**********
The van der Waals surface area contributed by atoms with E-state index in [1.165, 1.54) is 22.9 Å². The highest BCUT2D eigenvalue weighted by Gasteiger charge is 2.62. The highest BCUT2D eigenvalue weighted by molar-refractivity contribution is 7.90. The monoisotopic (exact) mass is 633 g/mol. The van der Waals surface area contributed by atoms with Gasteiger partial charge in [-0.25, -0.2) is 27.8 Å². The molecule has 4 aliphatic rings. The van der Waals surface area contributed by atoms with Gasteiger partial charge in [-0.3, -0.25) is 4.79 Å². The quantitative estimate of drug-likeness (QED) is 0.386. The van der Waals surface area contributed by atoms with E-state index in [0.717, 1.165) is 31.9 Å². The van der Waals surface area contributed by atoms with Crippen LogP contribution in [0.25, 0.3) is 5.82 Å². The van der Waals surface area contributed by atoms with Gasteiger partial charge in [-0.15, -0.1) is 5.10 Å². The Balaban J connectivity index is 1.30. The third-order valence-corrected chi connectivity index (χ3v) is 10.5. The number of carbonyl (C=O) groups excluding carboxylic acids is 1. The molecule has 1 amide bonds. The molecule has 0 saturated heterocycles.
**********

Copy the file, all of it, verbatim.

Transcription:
The van der Waals surface area contributed by atoms with E-state index in [1.165, 1.54) is 22.9 Å². The highest BCUT2D eigenvalue weighted by Gasteiger charge is 2.62. The highest BCUT2D eigenvalue weighted by molar-refractivity contribution is 7.90. The monoisotopic (exact) mass is 633 g/mol. The van der Waals surface area contributed by atoms with Gasteiger partial charge in [-0.25, -0.2) is 27.8 Å². The molecule has 4 aliphatic rings. The van der Waals surface area contributed by atoms with Gasteiger partial charge in [-0.3, -0.25) is 4.79 Å². The quantitative estimate of drug-likeness (QED) is 0.386. The van der Waals surface area contributed by atoms with E-state index in [0.717, 1.165) is 31.9 Å². The van der Waals surface area contributed by atoms with Crippen LogP contribution in [0.25, 0.3) is 5.82 Å². The van der Waals surface area contributed by atoms with Gasteiger partial charge in [-0.15, -0.1) is 5.10 Å². The Balaban J connectivity index is 1.30. The third-order valence-corrected chi connectivity index (χ3v) is 10.5. The number of carbonyl (C=O) groups excluding carboxylic acids is 1. The molecule has 1 amide bonds. The molecule has 0 saturated heterocycles.